Review: Wish Upon the Pleiades (Hokago no Pleiades)
Official Sites: Japanese
Additional Links: ANN Entry, HD's Free/Low-Cost Anime Pick of the Month (Feb. 2011)
Video [Free]: YouTube
In one of the more unlikely pairings you'll find on the scene, automaker SUBARU and GAINAX collaborated to make the YouTube exclusive (well, until the inevitable BD/DVD release) magical girl show Hokago no Pleiades (or Wish Upon the Pleiades, in English). At first glance, one can easily detect the monetary input of the production with its Shinkai-esque starry skies, vibrant lighting and coloring, and beautifully-rendered backgrounds. And with its genre trappings, the series is certainly not bereft of lovely character designs or animation work, not to mention a top-notch music production.
But…that's all I can really say about the show.
The fatal flaw of Wish Upon the Pleiades/Hokago no Pleiades is that there is not much that can be said of the actual meat of the show--the story. Comprised of four episodes at about five to seven minutes apiece--roughly equivalent, in whole, to the length of a normal anime episode--the inherent issue lays bare twofold.
|Sorry, Subaru, but all is not well with your anime.|
(By the way, this is her default "surprise" face…)
As other works have shown, it is possible to tell a reasonably good story from start to finish within the confines of a single, one-shot episode. Where HnP makes its mistake is not quite in its choice of length, but in literally treating its four episodes like four full-length ones, rather than four parts of a single tale. As a result, this makes for a very compressed story that tries to accomplish too much within its given time frame and doesn't allow for things to settle in or give you a chance to become emotionally invested in it. This, in turn, can lead to some unintentionally comedic moments, such as when the story tries to rapidly move into sentimental territory with character relationships that have barely been covered. With proper time to build, a scene involving one character crying could have worked, but with the abruptness of the scene and its lack of weight, I found myself chuckling at it, instead.
Not doing favors, either, is the generic undercurrent to the story, which its pretty surface cannot cover up. It's nothing you haven't seen before in every other magical girl anime, but the good execution you need to make the familiar work is absent here. Considering director Shouji Saeki also helmed and helped create GAINAX's underwhelming 20th anniversary piece This Ugly Yet Beautiful World (and apparently had a sizable role here, as well), perhaps this is not too surprising.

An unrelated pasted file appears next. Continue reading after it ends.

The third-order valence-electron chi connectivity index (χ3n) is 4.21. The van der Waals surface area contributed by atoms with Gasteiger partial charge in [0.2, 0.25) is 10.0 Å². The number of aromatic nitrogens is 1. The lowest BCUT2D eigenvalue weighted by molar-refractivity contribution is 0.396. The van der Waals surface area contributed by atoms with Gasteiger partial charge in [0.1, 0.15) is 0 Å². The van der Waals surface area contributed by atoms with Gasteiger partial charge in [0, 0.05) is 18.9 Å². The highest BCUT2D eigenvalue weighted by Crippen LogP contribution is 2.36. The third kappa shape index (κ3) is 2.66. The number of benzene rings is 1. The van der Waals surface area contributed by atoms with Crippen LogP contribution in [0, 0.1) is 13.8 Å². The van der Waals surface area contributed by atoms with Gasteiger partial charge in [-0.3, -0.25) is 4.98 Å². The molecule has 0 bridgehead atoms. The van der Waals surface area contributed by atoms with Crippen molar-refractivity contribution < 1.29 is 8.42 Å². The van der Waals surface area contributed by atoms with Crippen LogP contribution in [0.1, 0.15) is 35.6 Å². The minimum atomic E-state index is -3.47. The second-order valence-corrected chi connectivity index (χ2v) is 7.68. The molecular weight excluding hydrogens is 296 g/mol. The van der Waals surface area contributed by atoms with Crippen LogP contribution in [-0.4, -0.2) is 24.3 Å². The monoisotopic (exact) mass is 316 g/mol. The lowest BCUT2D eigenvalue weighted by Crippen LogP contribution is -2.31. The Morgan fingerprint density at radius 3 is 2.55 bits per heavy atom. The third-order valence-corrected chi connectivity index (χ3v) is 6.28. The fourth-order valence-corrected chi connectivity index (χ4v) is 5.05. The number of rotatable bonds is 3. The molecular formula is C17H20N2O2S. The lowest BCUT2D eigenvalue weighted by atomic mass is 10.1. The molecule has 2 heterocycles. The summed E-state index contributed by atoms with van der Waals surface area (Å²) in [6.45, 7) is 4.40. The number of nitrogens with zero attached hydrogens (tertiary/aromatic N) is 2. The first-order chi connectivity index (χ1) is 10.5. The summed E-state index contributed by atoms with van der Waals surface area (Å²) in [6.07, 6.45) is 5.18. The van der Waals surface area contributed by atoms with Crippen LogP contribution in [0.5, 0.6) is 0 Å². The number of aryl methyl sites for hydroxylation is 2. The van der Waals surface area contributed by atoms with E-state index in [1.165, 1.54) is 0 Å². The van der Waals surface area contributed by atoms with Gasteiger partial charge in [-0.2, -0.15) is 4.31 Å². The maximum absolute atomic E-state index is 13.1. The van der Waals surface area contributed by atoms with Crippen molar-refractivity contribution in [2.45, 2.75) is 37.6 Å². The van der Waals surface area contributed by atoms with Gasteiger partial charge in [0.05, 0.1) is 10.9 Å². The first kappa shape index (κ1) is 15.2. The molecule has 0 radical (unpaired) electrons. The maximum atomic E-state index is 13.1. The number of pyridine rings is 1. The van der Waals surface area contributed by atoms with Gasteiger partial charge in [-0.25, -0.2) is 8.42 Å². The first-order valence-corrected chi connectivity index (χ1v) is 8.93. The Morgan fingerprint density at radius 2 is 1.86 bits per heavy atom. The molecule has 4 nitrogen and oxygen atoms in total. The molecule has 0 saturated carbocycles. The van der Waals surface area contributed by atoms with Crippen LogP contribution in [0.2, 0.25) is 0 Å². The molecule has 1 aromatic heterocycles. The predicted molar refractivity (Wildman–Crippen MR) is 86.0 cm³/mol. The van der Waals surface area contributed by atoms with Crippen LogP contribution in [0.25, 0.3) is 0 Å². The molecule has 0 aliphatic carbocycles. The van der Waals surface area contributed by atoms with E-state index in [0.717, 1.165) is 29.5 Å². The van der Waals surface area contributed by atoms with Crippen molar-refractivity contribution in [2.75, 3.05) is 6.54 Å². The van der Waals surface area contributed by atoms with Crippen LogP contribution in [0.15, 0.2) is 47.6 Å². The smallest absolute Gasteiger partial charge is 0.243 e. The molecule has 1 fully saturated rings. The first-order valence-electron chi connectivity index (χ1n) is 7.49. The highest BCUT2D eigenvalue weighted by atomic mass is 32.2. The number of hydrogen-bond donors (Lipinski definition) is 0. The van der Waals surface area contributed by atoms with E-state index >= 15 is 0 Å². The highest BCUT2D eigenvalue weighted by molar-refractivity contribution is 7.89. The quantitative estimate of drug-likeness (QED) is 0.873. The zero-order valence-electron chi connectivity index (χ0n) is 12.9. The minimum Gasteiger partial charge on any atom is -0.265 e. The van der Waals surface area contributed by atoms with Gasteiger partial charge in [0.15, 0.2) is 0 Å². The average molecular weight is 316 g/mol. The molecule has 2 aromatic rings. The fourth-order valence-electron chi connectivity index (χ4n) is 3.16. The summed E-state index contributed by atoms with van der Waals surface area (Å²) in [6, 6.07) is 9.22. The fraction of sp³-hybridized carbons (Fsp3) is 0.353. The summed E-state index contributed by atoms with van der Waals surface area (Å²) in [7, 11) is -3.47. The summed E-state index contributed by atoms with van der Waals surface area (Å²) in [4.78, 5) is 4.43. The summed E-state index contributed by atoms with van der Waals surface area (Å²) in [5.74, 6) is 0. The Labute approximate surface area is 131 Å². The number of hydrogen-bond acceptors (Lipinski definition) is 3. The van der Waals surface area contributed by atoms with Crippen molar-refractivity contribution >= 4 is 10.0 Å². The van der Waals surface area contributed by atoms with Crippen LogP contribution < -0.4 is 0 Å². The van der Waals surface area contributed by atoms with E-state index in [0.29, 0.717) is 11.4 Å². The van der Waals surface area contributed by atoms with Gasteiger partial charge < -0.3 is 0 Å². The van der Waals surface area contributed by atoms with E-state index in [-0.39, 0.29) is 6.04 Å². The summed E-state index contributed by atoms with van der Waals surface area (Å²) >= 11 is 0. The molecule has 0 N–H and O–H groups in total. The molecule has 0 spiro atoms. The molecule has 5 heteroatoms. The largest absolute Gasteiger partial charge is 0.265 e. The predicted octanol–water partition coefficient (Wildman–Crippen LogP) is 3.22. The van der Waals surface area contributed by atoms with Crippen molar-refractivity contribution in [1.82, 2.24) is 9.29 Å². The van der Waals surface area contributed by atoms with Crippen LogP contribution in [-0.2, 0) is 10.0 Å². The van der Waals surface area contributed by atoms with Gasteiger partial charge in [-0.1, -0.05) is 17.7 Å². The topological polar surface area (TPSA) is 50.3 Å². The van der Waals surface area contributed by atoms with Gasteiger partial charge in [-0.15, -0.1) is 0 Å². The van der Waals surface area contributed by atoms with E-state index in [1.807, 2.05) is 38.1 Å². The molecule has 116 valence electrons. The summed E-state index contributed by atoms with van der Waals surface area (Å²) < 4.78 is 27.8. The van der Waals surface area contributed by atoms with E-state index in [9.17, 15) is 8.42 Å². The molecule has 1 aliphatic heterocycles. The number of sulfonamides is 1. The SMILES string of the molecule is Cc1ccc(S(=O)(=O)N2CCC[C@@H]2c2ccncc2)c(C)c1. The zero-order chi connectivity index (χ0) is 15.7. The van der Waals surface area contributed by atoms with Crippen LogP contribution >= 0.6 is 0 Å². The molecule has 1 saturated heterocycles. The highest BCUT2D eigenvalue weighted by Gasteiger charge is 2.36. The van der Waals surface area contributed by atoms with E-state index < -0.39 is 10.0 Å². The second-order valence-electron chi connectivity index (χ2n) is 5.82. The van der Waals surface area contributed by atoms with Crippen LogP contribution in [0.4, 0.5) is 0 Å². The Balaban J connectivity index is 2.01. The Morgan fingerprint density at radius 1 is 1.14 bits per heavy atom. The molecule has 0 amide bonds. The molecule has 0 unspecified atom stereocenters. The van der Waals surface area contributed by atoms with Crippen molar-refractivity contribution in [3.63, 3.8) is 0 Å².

|A pic so nice, I'm posting it twice…|
(And honestly, it's one of the few good things about the show…)
Even though SUBARU--an automaker, of all people--helped produced this magical girl anime, the elements related to the company and its business are more subtle than one might expect. The magical girl group that the main character Subaru (Get it? And it's the Japanese equivalent of the Pleiades star cluster's name, too! Oh, hahaha… alright, not that subtle…) stumbles upon at school all have Japanese-equivalent names to different car models. Additionally, the keys that are used to unlock doors look like car keys and even the weapons the girls use make motor sounds (perhaps the oddest-fitting of the nods), but overall, the references to autos are kept to a relative minimum and prove not to be too much of a distraction.
But is this just an infomercial to get people, including young girls and otaku, interested in SUBARU and their vehicles as future buyers, or is it merely an honest-to-goodness attempt to make an anime for people to enjoy? Honestly, it's a bit of both. I doubt SUBARU would be putting their name out there and doing this just for the heck of it or as a new venture into animation without trying to garner some attention to itself and new fans (and teaming with GAINAX is certainly one way of doing it). At the same time, however, there is a genuine feeling of independence and lack of self-promotion to it, where they truly seem intent on just making something fun and that people would enjoy.
Too bad that the gorgeous animation and music accompanying Wish Upon the Pleiades/Hokago no Pleiades are nullified by its highly-condensed story and inherent pacing issues. So much effort was placed in its sensory presentation, yet little consideration was paid in how to competently tell its story within its four short-length episodes. It could have worked if they did not try so hard to cover so much ground across them and kept HnP's objectives simple and within their given confines, including treating its episodes as four parts and not four separate episodes, and omitting some of the extraneous drama from the third. Perhaps the best part of HnP was the ending, which showcased a parade of conceptual art and promotional pictures to the beat of its catchy and well-written theme song, which would easily make for a wonderful artbook tie-in to a disc release.
But, I'm not quite sure that saying that the best of anything was "the ending" is necessarily a good thing…